So that was it. I had to move back in with my parents.
Epic adulting fail.
Finding full-time work continued to be more difficult than I’d expected. I lived with my parents much longer than any of us had planned. My dog liked having a fenced yard, but I felt hopeless and bleak the entire time. I thought that deciding to leave a horrible job had ruined my life, that any path I chose was doomed to fail, that I had no future.
But living there also meant that I was near my nephew. Who was joined by two more babies in due time. So I got to take the kids to the zoo and share my love of animals, including snakes (much to the dismay of my brother and dad). I got to babysit and help fold laundry, go camping with them, read them books, laugh at the funny things they said, hug them when they cried, and watch as their delightful, wonderful, unique, quirky, incredible personalities unfolded.
And when my dad’s job sent him to Maui and he wanted my mom to go too, I got to tag along so she’d have someone to explore the island with. One day we set out to see the black sand beaches, and what we discovered were green sea turtles playing in the surf, riding the waves into shore, tossing their flippers into the air and cruising with the current. I waded out as the waves crashed around me and the turtles swam close enough to touch, and it was one of the most purely joy-filled experiences of my life.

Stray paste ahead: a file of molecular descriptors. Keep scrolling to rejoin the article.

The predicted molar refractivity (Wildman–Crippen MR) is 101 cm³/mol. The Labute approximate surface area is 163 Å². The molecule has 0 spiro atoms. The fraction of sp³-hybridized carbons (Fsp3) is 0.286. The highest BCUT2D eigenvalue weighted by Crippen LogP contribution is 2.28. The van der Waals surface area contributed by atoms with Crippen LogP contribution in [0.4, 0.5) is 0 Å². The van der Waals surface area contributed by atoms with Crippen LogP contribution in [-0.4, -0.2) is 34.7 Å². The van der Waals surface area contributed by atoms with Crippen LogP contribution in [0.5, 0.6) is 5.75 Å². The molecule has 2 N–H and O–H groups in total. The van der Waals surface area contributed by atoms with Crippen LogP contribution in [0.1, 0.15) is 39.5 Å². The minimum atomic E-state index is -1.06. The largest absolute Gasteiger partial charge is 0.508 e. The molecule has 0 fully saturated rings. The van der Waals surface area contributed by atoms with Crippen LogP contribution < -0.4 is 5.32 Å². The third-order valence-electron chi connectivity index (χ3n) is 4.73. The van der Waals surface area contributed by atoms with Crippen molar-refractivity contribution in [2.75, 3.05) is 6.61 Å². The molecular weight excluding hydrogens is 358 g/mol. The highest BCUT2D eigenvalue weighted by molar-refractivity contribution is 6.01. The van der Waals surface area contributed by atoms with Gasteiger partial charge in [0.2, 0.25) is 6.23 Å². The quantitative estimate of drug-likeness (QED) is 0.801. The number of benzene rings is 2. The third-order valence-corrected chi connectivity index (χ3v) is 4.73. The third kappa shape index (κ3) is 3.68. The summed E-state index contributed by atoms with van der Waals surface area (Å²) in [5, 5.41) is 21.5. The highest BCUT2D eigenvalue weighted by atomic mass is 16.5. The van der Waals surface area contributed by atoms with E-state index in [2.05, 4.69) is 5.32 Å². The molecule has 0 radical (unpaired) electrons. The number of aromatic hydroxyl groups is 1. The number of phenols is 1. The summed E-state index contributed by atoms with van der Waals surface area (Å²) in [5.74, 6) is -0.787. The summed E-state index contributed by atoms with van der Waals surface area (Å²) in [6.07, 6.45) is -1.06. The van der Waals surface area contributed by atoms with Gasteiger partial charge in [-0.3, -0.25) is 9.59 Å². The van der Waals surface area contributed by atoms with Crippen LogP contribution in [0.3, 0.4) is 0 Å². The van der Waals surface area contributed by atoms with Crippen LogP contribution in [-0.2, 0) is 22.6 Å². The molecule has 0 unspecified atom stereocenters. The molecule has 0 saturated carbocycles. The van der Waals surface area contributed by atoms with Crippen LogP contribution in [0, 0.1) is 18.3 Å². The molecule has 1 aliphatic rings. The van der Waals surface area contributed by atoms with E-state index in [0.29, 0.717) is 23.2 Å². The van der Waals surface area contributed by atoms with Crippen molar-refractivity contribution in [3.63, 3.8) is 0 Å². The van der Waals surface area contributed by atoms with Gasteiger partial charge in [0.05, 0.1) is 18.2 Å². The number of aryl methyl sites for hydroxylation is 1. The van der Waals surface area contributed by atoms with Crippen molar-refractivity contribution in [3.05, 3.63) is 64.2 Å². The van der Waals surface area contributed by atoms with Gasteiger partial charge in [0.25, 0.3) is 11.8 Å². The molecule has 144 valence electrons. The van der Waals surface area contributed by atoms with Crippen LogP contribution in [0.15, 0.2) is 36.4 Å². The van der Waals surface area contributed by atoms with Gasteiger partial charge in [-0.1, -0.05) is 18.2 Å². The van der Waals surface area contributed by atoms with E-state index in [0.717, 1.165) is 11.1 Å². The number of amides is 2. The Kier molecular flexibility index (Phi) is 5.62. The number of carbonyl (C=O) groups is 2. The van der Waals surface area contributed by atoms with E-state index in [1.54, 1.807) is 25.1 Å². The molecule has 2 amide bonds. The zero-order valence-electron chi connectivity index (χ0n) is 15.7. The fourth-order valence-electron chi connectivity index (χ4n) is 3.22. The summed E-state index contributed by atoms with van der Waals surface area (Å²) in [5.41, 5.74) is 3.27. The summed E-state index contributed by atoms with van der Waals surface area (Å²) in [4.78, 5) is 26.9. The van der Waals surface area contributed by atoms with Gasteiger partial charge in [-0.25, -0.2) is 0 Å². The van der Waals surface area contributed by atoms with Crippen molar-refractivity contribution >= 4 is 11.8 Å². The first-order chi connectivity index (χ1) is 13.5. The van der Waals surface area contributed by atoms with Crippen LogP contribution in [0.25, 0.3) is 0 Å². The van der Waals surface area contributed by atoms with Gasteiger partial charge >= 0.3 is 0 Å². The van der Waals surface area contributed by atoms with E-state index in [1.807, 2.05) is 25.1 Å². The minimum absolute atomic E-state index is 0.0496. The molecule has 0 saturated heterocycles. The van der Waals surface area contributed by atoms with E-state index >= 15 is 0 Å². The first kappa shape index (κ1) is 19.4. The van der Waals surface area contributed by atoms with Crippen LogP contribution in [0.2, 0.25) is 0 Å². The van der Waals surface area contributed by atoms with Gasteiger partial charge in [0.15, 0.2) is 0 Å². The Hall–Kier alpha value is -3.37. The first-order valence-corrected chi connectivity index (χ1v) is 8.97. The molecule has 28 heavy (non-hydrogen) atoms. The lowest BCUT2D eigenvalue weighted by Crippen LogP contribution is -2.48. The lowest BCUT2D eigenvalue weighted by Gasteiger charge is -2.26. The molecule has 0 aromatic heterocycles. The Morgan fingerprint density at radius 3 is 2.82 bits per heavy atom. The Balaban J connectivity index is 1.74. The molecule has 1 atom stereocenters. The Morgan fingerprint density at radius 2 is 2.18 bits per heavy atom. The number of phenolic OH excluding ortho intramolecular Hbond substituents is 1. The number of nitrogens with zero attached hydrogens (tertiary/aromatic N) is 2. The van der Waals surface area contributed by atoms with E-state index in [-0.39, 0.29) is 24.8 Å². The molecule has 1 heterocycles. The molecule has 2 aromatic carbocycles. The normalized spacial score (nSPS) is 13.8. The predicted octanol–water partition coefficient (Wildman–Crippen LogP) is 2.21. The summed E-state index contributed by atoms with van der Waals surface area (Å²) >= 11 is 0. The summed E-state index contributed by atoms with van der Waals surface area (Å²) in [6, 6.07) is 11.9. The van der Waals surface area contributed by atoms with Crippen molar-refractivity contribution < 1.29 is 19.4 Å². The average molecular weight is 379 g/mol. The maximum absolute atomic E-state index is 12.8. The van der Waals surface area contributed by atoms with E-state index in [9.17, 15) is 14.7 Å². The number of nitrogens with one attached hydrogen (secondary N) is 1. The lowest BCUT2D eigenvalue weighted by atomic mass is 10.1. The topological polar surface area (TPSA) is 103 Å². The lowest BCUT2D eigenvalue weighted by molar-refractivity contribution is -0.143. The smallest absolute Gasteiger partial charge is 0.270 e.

So. Was quitting that job a mistake? Would I have made the same decision if I knew the outcome?
I honestly don’t know the answer to those questions.
This week I ugly-cried my way through Lysa TerKeurst’s It’s Not Supposed to Be This Way. Which I highly recommend, by the way. And she says this (in a dialogue; God is speaking):
“She will see I didn’t do these things to her. I did them for her. Though it broke My heart to give her the opposite of what she wanted, she will watch me eventually turn all that bad into good….She will be a beacon of light in extreme darkness. She will be a voice of hope when others feel all is lost.” (p. 217)
I still struggle to trust. I hate that I can’t look ahead to the ending. I hate that knowing the ending might keep me from wanting to turn the next pages.
I’m in the midst of a story now, and not only do I not know where it’s going, I don’t know what kind of story it is. That drives me crazy. The whisper in my head that I believe is God says, “It’s a story of my love.” Maybe that should reassure me, but I’ve experienced God’s love as many things, not all of which are comforting, some of which burn like fire. I know it’s not an easy story. It’s almost certain to involve more disappointment and anguish.
But I hope there are moments of unexpected joy and delight, too. I hope there will be blessings I haven’t yet known. I am gradually coming to believe that there is a theme of redemption. That the love is, and will continue to be, strong enough to motivate me to keep going, keep turning pages.
I hope when I get to the final chapter, I will be able to look back without regret and say that fighting through the struggles was worthwhile. That this story casts light and offers hope. That it has been a story worth telling, worth living, worth sharing.
What else I’m reading this week: